Does Music Boost Your Immune System?

Photo credit: bigstock.com

Photo credit: bigstock.com

The researchers even discovered that listening to music was more effective than medications at reducing stress in patients before surgery. And with regard to surgery, it seems that music might even help surgeons do their jobs better too! A survey in the UK found that 90 percent of surgeons played music while they performed their operations, reporting that it helped them concentrate and relax while they worked. A study conducted in 1994 and published in the Journal of the American Medical Association was conducted to determine the effects of music on surgeon’s blood pressure, heart rate, electro dermal automatic responses, task speed, and accuracy. It found that surgeons who listened to music achieved better scores then than those in a non-music control group.

Music can even have a positive effect on people coping with more serious illnesses like cancer. A study conducted by Tenovus Cancer Care and the Royal College of Music found a link between improved symptoms in cancer patients and singing in church choirs.

Saliva samples were taken from participants in the study one hour before, and again right after an hour of choral singing. The purpose was to determine whether or not engaging in the act of singing led to any changes in hormonal levels, neuropeptides, immune proteins, and receptors.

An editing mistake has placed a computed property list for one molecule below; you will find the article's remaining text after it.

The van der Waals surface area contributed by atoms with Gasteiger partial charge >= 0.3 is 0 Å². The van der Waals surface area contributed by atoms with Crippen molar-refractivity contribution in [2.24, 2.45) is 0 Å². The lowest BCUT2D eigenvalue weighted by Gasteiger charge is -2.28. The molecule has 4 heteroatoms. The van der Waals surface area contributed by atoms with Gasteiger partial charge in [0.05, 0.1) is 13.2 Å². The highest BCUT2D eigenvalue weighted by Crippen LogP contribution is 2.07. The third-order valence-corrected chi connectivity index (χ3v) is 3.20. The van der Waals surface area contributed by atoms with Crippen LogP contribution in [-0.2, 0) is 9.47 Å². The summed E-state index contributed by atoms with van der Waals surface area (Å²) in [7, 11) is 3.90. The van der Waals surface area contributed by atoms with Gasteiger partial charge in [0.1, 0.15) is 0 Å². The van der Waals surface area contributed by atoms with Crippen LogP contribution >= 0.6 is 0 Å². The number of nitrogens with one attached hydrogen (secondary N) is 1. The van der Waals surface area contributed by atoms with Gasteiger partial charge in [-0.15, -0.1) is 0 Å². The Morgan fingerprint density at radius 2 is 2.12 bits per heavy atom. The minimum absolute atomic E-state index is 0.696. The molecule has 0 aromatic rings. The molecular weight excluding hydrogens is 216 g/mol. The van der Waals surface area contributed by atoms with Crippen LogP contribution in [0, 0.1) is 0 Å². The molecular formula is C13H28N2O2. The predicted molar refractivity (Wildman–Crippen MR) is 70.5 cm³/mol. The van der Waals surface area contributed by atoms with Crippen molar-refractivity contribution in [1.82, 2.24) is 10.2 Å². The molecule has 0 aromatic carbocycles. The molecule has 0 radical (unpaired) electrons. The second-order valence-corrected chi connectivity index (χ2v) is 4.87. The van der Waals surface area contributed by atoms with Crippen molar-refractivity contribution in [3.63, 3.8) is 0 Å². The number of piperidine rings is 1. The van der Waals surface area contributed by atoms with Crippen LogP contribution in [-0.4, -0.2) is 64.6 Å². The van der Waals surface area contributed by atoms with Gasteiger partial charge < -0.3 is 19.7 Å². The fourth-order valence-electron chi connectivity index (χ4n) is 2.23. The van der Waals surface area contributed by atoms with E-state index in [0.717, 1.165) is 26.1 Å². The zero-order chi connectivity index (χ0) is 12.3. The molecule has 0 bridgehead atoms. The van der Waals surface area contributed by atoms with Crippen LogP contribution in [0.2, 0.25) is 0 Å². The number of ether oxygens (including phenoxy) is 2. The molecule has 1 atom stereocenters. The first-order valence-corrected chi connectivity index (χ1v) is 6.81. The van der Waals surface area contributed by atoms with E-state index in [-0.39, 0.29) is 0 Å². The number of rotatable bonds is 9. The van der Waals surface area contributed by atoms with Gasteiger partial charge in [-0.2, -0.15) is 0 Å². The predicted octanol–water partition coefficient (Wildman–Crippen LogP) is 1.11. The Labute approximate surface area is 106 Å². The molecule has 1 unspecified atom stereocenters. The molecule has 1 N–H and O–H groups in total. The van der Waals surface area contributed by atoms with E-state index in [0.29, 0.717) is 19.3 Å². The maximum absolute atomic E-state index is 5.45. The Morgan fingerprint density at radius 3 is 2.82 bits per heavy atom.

The researchers found that it did indeed lead to a significant drop in stress hormones like cortisol, and a spike in immune proteins called cytokines, which help fight off disease.

 

READ ALSO: 10 Natural Ways To Boost Your Immune System Infographic

 

Clearly, music can have a powerful effect, not just on our emotional well-being, but on our physical health, and even on our job performance. There is a near-endless variety of genres and subgenres of music to choose from, and everyone has a specific style that speaks to them. Find a way to incorporate music into your own life, and it may just lead to a stronger immune system, increased performance, and a longer and happier life.

References:

www.health.harvard.edu

www.ncbi.nlm.nih.gov

PrevPage: 2 of 2Next